McDonald's removes artificial ingredients from hamburgers
- McDonald’s announced that its iconic hamburger will no longer contain any artificial preservatives, flavors or colors — except for the burger’s pickle topping, which contains an artificial preservative, the company reported in a press release.
- The ingredient change affects all 14,000 U.S. restaurants and takes McDonald’s one step closer in its mission to evolve the quality of its food. As part of this transition, the company removed artificial preservatives from its American cheese, Big Mac Special Sauce, regular bun, Quarter Pounder bun and Big Mac Bun.
- "We understand that now more than ever, people care about their food — where it comes from, what goes into it and how it is prepared — and we are committed to make changes to our menu our guests feel good about," said Linda VanGosen, McDonald’s vice president of menu innovation.
McDonald's decision to clean up its signature hamburger is the latest in a string of menu upgrades driven by customer requests. The restaurant has also made commitments to sustainably source all McCafe coffee by 2020, use only cage-free eggs by 2025 and source a portion of its beef from sustainable farming programs.
In another move to bolster its environmental sustainability, the fast-food chain announced in January that it would start offering recycling in all of its restaurants and transition to environmentally-friendly packaging.
With these initiatives under its belt, McDonald’s joins a growing list of major food and restaurant distributors making changes based on the improved health of the environment and the consumer. In January, for example, Coca-Cola announced it would collect and recycle 100% of its packaging by 2030. And even as far back as 2016, PepsiCo announced it would try and make all of its packaging recoverable or recyclable by 2025.
Consumer fear of synthetic food substances and increasing demand for natural, clean label ingredients is pushing the broader food space to remove everything from additives to trans fats from products. According to a Consumer Goods Forum report, food companies changed the ingredients in 180,000 products in 2016 in an effort to make them appear “healthier.”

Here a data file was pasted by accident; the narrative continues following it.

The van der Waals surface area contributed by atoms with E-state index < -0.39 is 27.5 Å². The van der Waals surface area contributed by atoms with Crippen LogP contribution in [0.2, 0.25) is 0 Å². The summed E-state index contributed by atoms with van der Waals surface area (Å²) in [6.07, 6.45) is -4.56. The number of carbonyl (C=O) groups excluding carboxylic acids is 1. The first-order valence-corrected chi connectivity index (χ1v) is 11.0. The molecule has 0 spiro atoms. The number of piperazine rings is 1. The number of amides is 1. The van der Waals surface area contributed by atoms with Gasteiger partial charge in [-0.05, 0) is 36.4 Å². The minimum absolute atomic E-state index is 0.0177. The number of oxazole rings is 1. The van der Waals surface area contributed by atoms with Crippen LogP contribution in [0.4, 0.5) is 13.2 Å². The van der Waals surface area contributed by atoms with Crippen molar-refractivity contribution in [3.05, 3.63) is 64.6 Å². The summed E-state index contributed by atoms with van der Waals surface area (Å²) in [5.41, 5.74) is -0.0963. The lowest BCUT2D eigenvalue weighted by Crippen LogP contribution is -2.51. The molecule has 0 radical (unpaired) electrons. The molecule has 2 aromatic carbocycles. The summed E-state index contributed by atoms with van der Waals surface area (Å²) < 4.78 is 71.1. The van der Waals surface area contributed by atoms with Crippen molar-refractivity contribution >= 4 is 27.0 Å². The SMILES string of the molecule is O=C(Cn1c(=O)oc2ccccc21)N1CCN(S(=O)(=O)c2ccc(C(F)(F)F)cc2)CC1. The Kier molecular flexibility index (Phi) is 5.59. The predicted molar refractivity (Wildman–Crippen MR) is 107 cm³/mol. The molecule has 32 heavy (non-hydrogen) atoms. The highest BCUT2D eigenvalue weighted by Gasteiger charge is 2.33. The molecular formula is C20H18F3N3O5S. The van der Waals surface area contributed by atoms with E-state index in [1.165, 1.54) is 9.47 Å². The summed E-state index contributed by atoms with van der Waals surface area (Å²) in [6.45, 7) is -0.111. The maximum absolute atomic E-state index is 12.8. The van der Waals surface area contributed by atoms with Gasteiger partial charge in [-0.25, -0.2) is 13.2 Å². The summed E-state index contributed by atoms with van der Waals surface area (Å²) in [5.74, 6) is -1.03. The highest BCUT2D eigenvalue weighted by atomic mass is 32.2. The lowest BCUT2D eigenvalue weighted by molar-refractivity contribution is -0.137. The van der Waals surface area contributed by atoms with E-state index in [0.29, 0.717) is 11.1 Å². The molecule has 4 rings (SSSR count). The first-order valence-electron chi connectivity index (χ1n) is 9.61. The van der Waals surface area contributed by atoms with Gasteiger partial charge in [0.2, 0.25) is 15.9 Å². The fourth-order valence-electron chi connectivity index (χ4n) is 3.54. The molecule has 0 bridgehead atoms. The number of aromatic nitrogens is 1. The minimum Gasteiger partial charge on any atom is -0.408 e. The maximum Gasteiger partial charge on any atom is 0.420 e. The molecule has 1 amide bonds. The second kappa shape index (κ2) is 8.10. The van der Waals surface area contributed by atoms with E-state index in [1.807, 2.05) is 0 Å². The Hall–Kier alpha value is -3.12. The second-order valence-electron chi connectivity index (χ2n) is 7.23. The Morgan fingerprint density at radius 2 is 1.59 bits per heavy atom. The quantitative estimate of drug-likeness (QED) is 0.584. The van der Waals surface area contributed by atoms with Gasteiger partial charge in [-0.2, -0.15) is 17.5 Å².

But cleaning up food products and menu items without undermining their original taste, appearance, texture and price point is easier said than done. When General Mills phased neon-hued artificial colors out of its Trix cereal brand, for example, consumers complained that the new subdued colors were "depressing" and noted that the cereal tasted different. Customers were so upset, the manufacturer eventually brought back the original recipe.
Whether or not McDonald's new hamburger meets customer expectations is an open question. It's also possible that the restaurant's move could bring new food safety risks employees will need to be trained on, since fewer preservatives shorten product shelf life. McDonald's may need to shift its inventory strategy to smaller and more frequent deliveries in order to meet a more rapid expiration date.
To combat this issue, food and drink companies are racing to find natural replacements to preserve foods. Kemin Industries, for example, has developed a natural preservative blend that combines rosemary, spearmint and green tea extracts to replace synthetic preservatives and extend shelf life in sauces.
Until science catches up, McDonald’s will have to be cautious when distributing its raw beef to restaurants in the midst of the many salmonella and other foodborne illness scandals that have plagued the industry as of late.
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